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Video: Owl's return home to Squamish - A story of rescue and release

Once-vulnerable owl, now thriving in the wild.

The once vulnerable baby owl is now home, fully grown and prepared for the world. 

On May 17, Squamish's Morgan Campbell and Rick Shaddock rescued a barred owlet in Brackendale at the Brackendale Farmers Institute Park.

They knew the bird was in trouble because it was sitting on a log with dogs and people walking by, but it was not yet a fledgling, so couldn't fly away.

"Just not enough featheredge," said Campbell.

Shaddock added, "It must have fallen because we walked through the park and came back and then it was there. Dogs were walking by, and there are coyotes here."

A quick call later, local wildlife volunteer Sheila Phillips picked up the vulnerable owl and transferred it to the OWL Orphaned Wildlife Rehabilitation Society. 

There, it was nurtured until it was ready to be on its own.

On Aug. 7, the now-grown owl was returned to the park and released, with its rescuers and happy locals watching on. 

Kate Fink, of OWL, who brought the raptor back to the park Monday night, said it now weighs 600 to 800 grams and is well suited to survive in the wild, perhaps having an edge over his wild counterparts of the same age.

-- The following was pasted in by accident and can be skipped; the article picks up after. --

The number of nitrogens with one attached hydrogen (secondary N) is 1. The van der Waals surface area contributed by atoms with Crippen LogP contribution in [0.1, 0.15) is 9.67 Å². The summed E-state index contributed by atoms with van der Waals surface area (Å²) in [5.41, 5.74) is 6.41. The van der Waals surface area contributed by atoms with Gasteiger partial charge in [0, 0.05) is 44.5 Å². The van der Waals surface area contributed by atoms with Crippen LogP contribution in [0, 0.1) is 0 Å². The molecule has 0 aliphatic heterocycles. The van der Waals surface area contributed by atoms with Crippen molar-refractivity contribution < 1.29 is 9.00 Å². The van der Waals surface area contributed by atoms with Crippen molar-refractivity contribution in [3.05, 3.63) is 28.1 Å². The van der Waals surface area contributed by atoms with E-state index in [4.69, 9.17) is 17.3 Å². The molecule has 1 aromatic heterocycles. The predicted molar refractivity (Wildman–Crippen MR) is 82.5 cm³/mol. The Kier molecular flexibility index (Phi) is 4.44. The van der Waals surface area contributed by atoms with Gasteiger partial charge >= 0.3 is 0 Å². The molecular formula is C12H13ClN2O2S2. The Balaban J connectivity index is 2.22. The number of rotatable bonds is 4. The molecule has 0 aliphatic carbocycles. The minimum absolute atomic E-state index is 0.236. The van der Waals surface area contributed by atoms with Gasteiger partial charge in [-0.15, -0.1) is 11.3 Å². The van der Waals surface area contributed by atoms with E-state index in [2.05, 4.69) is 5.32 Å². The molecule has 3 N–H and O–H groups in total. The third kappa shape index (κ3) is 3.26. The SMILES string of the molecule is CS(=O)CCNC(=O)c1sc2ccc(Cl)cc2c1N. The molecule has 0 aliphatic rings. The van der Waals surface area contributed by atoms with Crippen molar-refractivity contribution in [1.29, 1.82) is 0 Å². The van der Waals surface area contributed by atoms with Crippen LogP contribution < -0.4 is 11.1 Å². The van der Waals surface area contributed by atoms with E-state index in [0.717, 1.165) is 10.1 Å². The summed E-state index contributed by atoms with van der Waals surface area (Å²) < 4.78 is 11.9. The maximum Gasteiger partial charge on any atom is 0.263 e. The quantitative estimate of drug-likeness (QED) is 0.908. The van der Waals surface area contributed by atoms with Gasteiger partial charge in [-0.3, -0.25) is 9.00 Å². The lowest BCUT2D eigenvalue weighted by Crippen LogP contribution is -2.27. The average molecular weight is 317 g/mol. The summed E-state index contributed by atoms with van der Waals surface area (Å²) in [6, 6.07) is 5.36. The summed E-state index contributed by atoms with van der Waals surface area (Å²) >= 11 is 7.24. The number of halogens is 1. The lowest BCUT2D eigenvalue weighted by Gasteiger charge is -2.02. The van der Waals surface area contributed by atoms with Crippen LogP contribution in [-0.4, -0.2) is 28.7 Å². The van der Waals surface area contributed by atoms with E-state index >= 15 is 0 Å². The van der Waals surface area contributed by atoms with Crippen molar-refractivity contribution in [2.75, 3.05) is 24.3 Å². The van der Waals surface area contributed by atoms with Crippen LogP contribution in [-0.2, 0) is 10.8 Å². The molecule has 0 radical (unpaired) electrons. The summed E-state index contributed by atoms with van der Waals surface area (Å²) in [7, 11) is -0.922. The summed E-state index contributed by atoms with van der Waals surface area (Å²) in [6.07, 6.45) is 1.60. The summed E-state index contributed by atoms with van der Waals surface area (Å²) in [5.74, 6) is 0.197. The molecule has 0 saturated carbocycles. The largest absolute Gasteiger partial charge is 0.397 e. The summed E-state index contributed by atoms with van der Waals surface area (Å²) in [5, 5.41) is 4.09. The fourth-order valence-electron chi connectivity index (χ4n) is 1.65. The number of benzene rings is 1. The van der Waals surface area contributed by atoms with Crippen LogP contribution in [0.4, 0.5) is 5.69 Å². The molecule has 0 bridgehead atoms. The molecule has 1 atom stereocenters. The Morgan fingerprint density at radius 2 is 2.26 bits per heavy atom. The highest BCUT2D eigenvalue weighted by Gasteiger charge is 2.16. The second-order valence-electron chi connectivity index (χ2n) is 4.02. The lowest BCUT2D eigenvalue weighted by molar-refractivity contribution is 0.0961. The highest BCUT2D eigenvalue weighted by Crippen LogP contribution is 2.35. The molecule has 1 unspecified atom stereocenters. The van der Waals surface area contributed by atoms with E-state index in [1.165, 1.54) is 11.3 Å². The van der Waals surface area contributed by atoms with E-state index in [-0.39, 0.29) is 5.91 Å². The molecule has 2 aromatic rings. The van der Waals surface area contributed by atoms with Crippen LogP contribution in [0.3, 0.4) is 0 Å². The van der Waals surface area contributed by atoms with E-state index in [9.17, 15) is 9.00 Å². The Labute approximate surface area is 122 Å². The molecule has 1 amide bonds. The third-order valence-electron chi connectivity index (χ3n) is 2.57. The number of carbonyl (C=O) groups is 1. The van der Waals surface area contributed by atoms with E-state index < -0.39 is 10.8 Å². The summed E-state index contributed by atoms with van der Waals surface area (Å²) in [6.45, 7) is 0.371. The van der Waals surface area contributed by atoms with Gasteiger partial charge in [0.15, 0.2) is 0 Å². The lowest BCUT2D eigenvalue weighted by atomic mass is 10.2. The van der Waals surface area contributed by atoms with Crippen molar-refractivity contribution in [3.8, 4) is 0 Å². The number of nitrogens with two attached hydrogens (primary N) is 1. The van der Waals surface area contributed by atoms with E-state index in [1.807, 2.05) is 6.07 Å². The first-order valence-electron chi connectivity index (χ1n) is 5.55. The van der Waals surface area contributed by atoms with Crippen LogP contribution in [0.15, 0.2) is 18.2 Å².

"When they first leave the nest, especially when they're trying to stop eating, that's kind of the toughest time for all of them in their lifespan because they have got to figure it out," she said, looking up and watching the owl who had settled in a nearby tree after release. "Obviously, we'd prefer that they be raised in the wild, but he does have an advantage in that he's going into this having figured it out, and he's pretty fat. So he has some extra time. And he knows how to hunt live mice; we know that."

Asked how it felt to see the bird released, Campbell said it had been the hope since they found it. 

"It's always wonderful to have the release," she said. "That's the hope."

To support the work of OWL, check out their webpage.


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